The facts are political. And it does matter. As Jennifer Dorn makes clear in her introduction to the Collected Poems, Ed published with persons, not publishing houses. There was always a firm engagement, a direct relationship carried through by regular and active correspondence, or face to face. LeRoi Jones (later Amiri Baraka) argued out the first US publications, The Newly Fallen and Hands Up!; Tom Raworth, in England, another reliable card and letter-writer, delivered From Gloucester Out. In other words, poets published poets, signalling their affinities the best way, through production, while continuing to strengthen transatlantic traffic, through readings, academic exchanges, hospitality. Distribution was nicely random, with many of these books and pamphlets being trusted to the postal service, as gifts to peers, known and unknown. News had a frontier quality, coming in on the railway (in my case the clapped-out North London Line between Dalston Junction and Camden Road, for the great souk of Compendium Books). Control of production kept the process well away from corporate adventurism and required a network of fly-by-night independent bookshops. Dorn was comfortable in this world. Mike Hart, or one of the others from the communal Camden Town operation, would be on the phone to let customers know that the latest volume of Gunslinger had arrived. It really was as tight as that, 18th century in a way Dorn would have appreciated. That was his period. He took Johnson’s Lives of the English Poets as his prose model. ‘My desire,’ Dorn said, ‘is to be / a classical poet.’
Stuart Montgomery, the publisher of Gunslinger (and of Robert Duncan, Gary Snyder, Basil Bunting, David Jones and Roy Fisher), a wispy-moustached medical man with a significant hobby, decided to do something about the sluggishness and indolence of mainstream critics. He flew off to Las Vegas and took a cab to the hotel where Howard Hughes was rumoured to be sequestered in the penthouse, intending to present him with a copy of the poem in which Dorn shaped his non-existence into a divine comedy of cocaine and cactus; virtual travel through high sierras and white deserts zeroing towards the vanishing line of the horizon like the bad craziness of a Monte Hellman western. It was that craziness we used to call the possible: that an invisible London publisher could provoke a reaction from the richest hermit on the planet, an unbarbered Texan tool-bit weirdo guarded by Mormon goons; that Howard Hughes, a fabulous entity capable of impersonation by Leonardo DiCaprio, would sue an impoverished poet and doctor with prime unsold stock stashed in his garage. Oh yes, those were the days.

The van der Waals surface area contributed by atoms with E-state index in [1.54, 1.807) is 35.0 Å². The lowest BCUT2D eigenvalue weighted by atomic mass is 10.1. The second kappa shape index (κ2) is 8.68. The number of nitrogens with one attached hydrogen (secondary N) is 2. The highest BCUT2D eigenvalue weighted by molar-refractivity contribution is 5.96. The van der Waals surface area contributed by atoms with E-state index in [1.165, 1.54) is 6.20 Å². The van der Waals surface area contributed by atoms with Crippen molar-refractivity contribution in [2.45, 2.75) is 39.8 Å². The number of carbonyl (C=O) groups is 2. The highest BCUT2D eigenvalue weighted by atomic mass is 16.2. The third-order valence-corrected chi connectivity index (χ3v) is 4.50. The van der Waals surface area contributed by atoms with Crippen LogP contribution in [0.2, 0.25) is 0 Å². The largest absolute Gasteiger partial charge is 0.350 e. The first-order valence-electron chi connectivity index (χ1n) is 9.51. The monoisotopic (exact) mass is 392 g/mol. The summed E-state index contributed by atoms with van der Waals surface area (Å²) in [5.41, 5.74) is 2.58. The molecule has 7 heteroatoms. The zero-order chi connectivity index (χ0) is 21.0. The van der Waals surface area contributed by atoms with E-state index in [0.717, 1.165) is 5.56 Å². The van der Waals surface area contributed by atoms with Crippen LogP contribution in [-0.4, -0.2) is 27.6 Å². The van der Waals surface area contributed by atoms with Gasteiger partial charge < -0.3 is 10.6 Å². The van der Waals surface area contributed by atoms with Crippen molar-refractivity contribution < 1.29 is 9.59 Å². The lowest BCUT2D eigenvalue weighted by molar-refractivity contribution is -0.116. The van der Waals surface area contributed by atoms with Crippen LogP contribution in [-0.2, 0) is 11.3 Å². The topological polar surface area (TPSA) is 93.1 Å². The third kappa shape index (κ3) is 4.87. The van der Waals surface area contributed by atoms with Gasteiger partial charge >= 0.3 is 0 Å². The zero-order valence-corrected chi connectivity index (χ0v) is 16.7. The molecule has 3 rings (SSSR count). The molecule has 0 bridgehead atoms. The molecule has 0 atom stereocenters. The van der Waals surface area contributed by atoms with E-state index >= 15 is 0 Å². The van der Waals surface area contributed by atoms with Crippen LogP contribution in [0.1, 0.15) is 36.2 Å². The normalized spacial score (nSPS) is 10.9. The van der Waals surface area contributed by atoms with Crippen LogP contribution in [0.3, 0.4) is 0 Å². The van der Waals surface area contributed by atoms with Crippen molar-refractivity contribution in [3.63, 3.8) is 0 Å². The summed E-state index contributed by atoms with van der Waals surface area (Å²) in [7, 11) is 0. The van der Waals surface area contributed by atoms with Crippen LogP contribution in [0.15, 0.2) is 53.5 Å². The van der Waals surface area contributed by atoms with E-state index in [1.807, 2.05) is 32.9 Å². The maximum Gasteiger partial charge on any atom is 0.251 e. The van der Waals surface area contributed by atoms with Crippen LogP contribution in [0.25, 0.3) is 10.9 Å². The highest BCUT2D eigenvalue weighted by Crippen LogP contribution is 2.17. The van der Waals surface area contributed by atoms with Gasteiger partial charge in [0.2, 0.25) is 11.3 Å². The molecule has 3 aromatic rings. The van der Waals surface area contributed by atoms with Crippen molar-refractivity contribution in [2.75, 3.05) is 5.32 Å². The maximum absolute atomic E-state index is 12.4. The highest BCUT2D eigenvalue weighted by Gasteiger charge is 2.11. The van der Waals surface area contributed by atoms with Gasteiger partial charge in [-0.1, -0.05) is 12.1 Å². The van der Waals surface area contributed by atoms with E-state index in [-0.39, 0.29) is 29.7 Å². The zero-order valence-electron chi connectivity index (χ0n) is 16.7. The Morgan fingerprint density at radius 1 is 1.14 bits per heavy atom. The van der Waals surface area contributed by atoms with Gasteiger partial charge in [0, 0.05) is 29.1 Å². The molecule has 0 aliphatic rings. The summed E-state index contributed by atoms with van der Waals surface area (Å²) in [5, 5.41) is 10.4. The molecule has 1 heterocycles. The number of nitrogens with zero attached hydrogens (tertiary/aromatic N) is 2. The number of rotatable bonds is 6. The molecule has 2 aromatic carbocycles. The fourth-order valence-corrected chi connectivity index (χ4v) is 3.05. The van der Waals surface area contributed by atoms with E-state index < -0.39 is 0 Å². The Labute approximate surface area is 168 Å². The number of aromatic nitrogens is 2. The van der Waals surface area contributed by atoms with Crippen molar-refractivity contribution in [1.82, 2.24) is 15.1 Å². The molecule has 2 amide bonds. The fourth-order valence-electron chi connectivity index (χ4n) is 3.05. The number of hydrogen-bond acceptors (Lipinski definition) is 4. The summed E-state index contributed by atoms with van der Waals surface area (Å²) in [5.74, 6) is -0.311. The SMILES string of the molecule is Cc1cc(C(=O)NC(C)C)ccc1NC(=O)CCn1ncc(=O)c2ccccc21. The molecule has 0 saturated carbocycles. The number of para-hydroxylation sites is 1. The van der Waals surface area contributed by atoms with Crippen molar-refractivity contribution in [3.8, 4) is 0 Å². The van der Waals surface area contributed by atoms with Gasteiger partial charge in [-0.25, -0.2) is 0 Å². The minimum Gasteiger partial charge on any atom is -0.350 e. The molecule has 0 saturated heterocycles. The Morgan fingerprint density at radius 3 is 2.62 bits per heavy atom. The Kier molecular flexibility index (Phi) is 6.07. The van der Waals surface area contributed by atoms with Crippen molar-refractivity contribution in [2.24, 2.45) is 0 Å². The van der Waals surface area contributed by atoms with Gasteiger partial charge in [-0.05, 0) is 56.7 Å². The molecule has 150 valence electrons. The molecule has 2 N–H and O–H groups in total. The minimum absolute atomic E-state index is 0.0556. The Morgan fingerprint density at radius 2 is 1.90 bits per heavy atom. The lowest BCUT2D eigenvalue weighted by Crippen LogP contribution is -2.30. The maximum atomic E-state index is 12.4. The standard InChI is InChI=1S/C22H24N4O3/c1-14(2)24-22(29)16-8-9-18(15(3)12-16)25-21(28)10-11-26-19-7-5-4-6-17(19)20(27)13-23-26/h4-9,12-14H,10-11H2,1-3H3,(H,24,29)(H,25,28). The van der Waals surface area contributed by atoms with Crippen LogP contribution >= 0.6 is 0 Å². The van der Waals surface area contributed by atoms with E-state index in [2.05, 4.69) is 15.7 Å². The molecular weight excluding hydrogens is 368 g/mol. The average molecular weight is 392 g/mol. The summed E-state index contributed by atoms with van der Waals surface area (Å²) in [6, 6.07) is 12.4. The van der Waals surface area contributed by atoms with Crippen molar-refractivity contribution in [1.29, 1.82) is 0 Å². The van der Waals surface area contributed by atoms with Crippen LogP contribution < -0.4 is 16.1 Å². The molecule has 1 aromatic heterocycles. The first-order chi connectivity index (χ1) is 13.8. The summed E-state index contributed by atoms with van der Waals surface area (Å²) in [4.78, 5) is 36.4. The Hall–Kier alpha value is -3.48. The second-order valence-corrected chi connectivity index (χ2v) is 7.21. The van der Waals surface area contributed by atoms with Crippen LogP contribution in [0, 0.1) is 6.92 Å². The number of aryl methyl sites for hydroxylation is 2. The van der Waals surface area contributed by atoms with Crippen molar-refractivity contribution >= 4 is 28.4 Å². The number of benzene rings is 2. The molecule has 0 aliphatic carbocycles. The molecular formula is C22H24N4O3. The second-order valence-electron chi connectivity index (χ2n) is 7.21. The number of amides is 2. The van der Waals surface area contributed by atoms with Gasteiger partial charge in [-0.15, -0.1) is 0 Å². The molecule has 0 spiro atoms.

Iain Sinclair, "Dysfunctional Troglodytes with Mail-Order Weaponry," LRB, 11 April 2013
... More deets, via Matthew Sperling:
"So SM goes to look for HH in Vegas. Gets turned away by bodyguards. SM hatches a new publicity coup: he sends telegram from Vegas to himself in London, demanding immediate withdrawal of Gunslinger, signed 'Howard Hughes'. Goes back to London and leaks this to the press. They make a news story of it, and Fulcrum sales shoot up. Postscript is he subsequently hears from Hughes's actual lawyers, who are no more in touch with Hughes than he was, saying, 'Our client sent that telegram; why haven't you withdrawn the book?'"